The finding that the determinants of research use vary for different types of research use suggests that decisions about the determinants to target with policy-focused implementation strategies should reflect the specific types of research use that these strategies intend to affect. This raises an important question for the field: which types of research use should be prioritized? Are all types of research use equally important, or are some more critical to evidence-informed policymaking than others? For example, should instrumental research use be prioritized because it is most proximal to a concrete policy decision? Should tactical research be a lower priority because it can be [8, 16, 64], although is not always, used to promote political gain and policies that are misaligned with evidence? While the literature provides little guidance on these questions, an implication of our findings is that this may be an important area for future debate and consensus building.
An alternative approach, which negates the need to focus on some types of research use and not others, is to target determinants that increase the overall frequency of research use in policymaking. In this case, our findings suggest that implementation strategies that increase agency leadership for research use and reduce dissemination barriers would be most effective and efficient , given that these two domains of determinants were significantly associated with the overall frequency of children’s mental health research use. In terms of strategies to increase agency leadership for the use of children’s mental health use, approaches could be adapted from those that have demonstrated success at improving leadership for evidence-based practice at organization and clinical levels . Examples of such approaches include the Leadership and Organizational Change for Implementation model , the iLead model , and the Ottawa Model of Implementation Leadership (O-MILe) [69, 70]. Future research could explore how these models might be adapted to focus on state policymakers and research use in decision-making as opposed to organization leaders and specific EBPs.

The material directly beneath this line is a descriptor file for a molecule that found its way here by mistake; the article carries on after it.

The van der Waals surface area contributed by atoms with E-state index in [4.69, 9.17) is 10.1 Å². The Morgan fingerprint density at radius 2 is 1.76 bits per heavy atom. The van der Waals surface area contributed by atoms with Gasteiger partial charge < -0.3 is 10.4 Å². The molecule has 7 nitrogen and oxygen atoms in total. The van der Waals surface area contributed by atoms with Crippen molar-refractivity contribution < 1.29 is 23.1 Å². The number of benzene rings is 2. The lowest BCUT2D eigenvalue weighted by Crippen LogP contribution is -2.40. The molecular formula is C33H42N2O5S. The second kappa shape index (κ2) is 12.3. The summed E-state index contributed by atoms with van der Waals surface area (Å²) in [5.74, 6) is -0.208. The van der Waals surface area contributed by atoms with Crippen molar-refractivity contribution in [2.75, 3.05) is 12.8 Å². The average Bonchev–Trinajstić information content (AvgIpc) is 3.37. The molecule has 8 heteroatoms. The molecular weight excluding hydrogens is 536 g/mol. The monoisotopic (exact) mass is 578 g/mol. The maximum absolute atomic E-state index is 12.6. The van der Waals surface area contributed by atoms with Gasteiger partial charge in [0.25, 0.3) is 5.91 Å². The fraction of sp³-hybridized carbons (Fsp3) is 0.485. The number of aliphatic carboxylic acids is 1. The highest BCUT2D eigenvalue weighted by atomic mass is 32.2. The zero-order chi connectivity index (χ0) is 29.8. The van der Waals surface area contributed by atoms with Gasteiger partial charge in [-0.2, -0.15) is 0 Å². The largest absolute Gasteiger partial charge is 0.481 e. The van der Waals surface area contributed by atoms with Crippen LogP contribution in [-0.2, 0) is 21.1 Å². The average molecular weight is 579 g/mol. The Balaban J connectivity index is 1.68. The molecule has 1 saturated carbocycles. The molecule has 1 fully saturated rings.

In terms of addressing dissemination barriers, guidance exists in recent reviews that have synthesized information about strategies to enhance the policy impact of health research [33, 71,72,73,74,75,76,77]. Many of these strategies relate to either the packaging of research evidence (e.g., enhancing the relevance and presentation of evidence summaries) or fostering collaboration between researchers and policymakers. For example, one strategy to improve the packaging of evidence for policymakers is to use local, as opposed to national, data to characterize a problem, and highlight policies to address it. A 2017 survey found that the vast majority (93%) of state mental health agency officials identified “relevance to residents in my state” as a “very important” feature of mental health research . Field experiments conducted in the USA and the UK have found that policymakers’ engagement with research evidence can be increased by tailoring evidence summaries so that the geographic level of the data presented corresponds with the population they serve [78, 79].